To test the hypothesis that a reduction in left ventricular mass by long-term antihypertensive treatment, possibly associated with an improvement of diastolic function, would increase exercise performance in patients with essential hypertension.
After a placebo run-in period, 27 patients with essential hypertension World Health Organization stages I and II were assigned randomly to 6-month double-blind treatment with either a diuretic (hydrochlorothiazide plus triamterene) or a converting enzyme inhibitor (trandolapril), to which the calcium antagonist amlodipine could be added after 3 months if required for better blood pressure control.
Investigations included clinic and ambulatory blood pressure measurements, left ventricular imaging and transmitral Doppler echocardiography and graded maximal exercise testing on the bicycle ergometer with respiratory gas analysis.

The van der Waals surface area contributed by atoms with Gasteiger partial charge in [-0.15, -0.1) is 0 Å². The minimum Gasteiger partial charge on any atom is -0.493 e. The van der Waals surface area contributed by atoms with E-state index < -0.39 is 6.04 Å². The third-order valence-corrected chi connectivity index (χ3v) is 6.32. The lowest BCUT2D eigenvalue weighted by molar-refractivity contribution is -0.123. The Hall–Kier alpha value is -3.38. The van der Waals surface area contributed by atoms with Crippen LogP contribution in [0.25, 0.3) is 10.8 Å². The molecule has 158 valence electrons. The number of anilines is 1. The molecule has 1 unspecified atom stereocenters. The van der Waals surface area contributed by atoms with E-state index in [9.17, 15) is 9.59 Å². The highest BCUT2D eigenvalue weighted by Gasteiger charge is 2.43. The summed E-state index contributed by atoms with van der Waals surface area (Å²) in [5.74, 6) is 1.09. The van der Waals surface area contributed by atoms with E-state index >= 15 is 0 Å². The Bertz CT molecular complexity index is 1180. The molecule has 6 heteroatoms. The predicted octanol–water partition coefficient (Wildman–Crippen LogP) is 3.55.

Six-month antihypertensive therapy, which caused significant (P < 0.001) reductions in blood pressure (by 16% for clinic pressure) and in left ventricular mass (by 13%), but without convincing evidence of improved diastolic function, did not affect exercise performance or peak oxygen uptake. The influence on clinic, exercise and ambulatory blood pressures and on the peak oxygen uptake was similar in the two treatment arms but left ventricular wall thickness decreased to a greater extent in the trandolapril group (P < 0.05 at 3 months and P = 0.06 at 6 months).
Regression of left ventricular mass caused by 6-month antihypertensive therapy does not improve exercise performance of patients with essential hypertension.